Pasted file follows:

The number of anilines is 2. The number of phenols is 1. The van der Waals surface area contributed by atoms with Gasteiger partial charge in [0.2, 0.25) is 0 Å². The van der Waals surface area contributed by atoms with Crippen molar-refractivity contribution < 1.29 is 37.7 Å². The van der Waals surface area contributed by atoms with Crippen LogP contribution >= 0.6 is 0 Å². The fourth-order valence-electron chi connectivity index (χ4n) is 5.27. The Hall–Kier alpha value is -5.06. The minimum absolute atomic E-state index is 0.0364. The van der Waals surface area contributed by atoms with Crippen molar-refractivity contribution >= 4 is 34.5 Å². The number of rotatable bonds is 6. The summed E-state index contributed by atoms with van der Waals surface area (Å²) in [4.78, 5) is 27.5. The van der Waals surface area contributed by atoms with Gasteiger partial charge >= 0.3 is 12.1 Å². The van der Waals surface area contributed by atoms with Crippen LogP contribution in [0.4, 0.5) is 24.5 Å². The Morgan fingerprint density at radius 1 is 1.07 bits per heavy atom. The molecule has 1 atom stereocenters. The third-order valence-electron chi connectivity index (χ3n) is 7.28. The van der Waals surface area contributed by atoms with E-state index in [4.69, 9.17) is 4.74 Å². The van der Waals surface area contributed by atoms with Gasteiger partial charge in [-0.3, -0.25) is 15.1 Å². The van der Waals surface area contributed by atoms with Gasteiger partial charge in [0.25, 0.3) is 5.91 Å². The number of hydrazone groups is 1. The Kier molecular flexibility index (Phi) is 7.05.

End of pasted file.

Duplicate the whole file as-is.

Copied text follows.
The number of anilines is 2. The number of phenols is 1. The van der Waals surface area contributed by atoms with Gasteiger partial charge in [0.2, 0.25) is 0 Å². The van der Waals surface area contributed by atoms with Crippen molar-refractivity contribution < 1.29 is 37.7 Å². The van der Waals surface area contributed by atoms with Crippen LogP contribution >= 0.6 is 0 Å². The fourth-order valence-electron chi connectivity index (χ4n) is 5.27. The Hall–Kier alpha value is -5.06. The minimum absolute atomic E-state index is 0.0364. The van der Waals surface area contributed by atoms with Crippen molar-refractivity contribution >= 4 is 34.5 Å². The number of rotatable bonds is 6. The summed E-state index contributed by atoms with van der Waals surface area (Å²) in [4.78, 5) is 27.5. The van der Waals surface area contributed by atoms with Gasteiger partial charge >= 0.3 is 12.1 Å². The van der Waals surface area contributed by atoms with Crippen LogP contribution in [0.4, 0.5) is 24.5 Å². The Morgan fingerprint density at radius 1 is 1.07 bits per heavy atom. The molecule has 1 atom stereocenters. The third-order valence-electron chi connectivity index (χ3n) is 7.28. The van der Waals surface area contributed by atoms with E-state index in [4.69, 9.17) is 4.74 Å². The van der Waals surface area contributed by atoms with Gasteiger partial charge in [-0.3, -0.25) is 15.1 Å². The van der Waals surface area contributed by atoms with Gasteiger partial charge in [0.25, 0.3) is 5.91 Å². The number of hydrazone groups is 1. The Kier molecular flexibility index (Phi) is 7.05.